• Confide to your key managers that you are considering selling your business.
  • ~Don’t issue stock options to retain key employees after an acquisition. This makes the transaction messy.
  • ~~It is recommended that you use a cash reward as a bonus.


  • Convert offer(s) to a deal.
  • ~Get through the due diligence process and convert non-binding offers into a firm deal you can accept.

The Four Hour Workweek

  • Work until you Retire or Run a Business That Works Without You and “Retire” Now?
  • ~Generally, people work until retirement. The Four Hour Workweek aims to give you more time and mobility freedom by proposing another option in which you have the freedom to do the things you were planning to save for retirement now.


  • “People don’t want to be millionaires; they only want to experience what they think only millionaires can buy.” - Tim Ferris
  • It’s not about how to save, or about finding your dream job; It’s about how to free up most of your time and automate your income.
  • See and seize opportunities that others do not.
  • Become a member of the “New Rich.”


  • DEAL:
  • D is for Definition
  • ~Deferrer vs. New Rich
  • ~~“Deferrers” are people whose goal is to save up all their money for retirement
  • ~~“New Rich” are the ones who abandoned the deferred-life plan to live the life of their dreams now.
  • ~Money is multiplied in practical value according to:
  • ~~What you do
  • ~~When you do it
  • ~~Where you do it
  • ~~Whom you do it with.
  • ~10 Rules that are Fundamentals to Success:
  • ~~Retirement is the worst-case-scenario insurance
  • ~~Interest and energy are cyclical
  • ~~Less is not laziness 
  • ~~The timing is never right
  • ~~Ask for forgiveness, not permission
  • ~~Emphasize strengths
  • ~~When things are done to excess, they often take on the characteristics of their opposites
  • ~~Money alone is not the solution
  • ~~Relative income is more important than absolute income
  • ~~Distress is bad, eustress is good. 
  • ~Conquering Fear = Defining Fear
  • ~~“What we fear most is usually what we most need to do. Resolve to do one thing every day that you fear. A person's success in life can be measured by the uncomfortable conversations she is willing to have.” - Tim Ferriss
  • ~System Reset = Unrealistic > Realistic
  • ~~99% of people believe that they are incapable of achieving greatness, and will settle for a mediocre life.
  • ~~The level of competition is fierce amongst those battling to achieve “realistic” goals. Hence, there is much less competition for bigger goals.
  • ~Happiness vs. Excitement
  • ~~Generally, we make goals because we believe achieving those goals will make us happier (contentment and fulfillment).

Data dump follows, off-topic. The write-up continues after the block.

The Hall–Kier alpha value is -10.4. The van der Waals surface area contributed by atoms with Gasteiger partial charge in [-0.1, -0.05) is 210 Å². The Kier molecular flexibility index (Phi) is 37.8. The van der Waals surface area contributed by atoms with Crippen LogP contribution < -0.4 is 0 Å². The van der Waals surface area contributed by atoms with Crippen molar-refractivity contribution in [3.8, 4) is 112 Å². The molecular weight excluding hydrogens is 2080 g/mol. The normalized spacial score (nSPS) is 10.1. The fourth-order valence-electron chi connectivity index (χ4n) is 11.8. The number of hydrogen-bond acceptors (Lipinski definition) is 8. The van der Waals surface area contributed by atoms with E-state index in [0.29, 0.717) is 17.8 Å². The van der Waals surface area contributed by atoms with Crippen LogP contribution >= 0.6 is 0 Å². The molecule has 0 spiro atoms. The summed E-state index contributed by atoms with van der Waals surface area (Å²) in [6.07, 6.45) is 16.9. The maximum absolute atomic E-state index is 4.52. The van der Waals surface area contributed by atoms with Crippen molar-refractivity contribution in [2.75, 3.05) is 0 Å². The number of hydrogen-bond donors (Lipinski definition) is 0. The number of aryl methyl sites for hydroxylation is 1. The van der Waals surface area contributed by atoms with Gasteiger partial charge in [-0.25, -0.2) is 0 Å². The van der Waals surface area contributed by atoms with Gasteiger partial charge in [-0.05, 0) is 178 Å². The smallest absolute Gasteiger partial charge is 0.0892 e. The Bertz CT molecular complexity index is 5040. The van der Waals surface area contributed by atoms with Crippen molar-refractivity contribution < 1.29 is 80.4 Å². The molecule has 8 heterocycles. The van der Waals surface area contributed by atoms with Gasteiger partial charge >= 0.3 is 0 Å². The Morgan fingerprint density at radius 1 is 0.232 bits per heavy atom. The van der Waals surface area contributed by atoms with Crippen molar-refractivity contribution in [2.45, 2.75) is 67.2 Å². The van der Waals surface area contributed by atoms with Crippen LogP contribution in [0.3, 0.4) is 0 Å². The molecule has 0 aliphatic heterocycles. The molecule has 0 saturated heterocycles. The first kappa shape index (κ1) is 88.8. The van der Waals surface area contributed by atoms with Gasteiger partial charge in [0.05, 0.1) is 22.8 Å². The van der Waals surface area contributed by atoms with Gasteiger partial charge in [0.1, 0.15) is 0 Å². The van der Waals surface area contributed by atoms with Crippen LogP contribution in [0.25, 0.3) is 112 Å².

• ~~It is the excitement that we should strive to chase (looking forward to more).
  • ~Comfort Challenges
  • ~~Change who you are to get where you want to be and don’t expect to be the same and get different outcomes.


  • E is for Elimination
  • ~“Just a few words on time management: Forget all about it.” - Tim Ferriss
  • ~What you do is infinitely more important than how you do it.
  • ~Effectiveness vs. Efficiency
  • ~~Effectiveness is about doing the right task, completing activities, and achieving goals.
  • ~~Efficiency is about doing things in an optimal way.
  • ~~While efficiency is essential, it’s redundant unless applied to the right things.
  • ~Pareto’s 80/20 Principle
  • ~~80% of the output comes from the 20% input
  • ~~Being busy is a form of laziness as it prevents you from thinking
  • ~~Be selective and do less - this is the path of being productive
  • ~~Limit the tasks to the important to shorten work time. 
  • ~The 9-5 Illusion and Parkinson’s Law
  • ~~This states that the perceived importance of a task will increase in correlation with how much time has been allotted for its completion.
  • ~~Shorten work time to limit tasks to the important.
  • ~~If you could only work 1-2 hours per day, what would you do? Do those things first, and if you need to keep working, then keep working, but you may not need to…
  • ~Pareto’s 80/20 and Parkinson’s Law Combination
  • ~~Identify the few critical tasks/customers that generate 80% of your income (80/20)
  • ~~Focus only on the tasks, the customers that produce 80% of your income. Drop the other 20%. Your life will be much better.
  • ~Ignore all information that is irrelevant, unimportant, or unactionable as most information is time-consuming and redundant.
  • ~Check email, at most, once per day. And permit yourself to do so only after you’ve tackled your most important priorities for the day.


  • A is for Automation
  • ~Learn how to communicate and manage remotely.
  • ~Hiring Virtual Assistants is one of the best options.
  • ~Replace yourself within a system.
  • ~Automating your life
  • ~~Hire an assistant (whether you need it or not)
  • ~~Start small but think big
  • ~~Identify your time-consuming, non-work tasks, and personal tasks you could assign
  • ~~Keep in sync by using schedules and calendars.
  • ~How to work 4 Hours a Week
  • ~~“Our goal isn’t to create a business that is as large as possible, but rather a business that bothers us a little as possible.” - Tim Ferriss 
  • ~~The key isn’t to run a business.
  • ~~Own a business and spend no time on it - Outsourcing.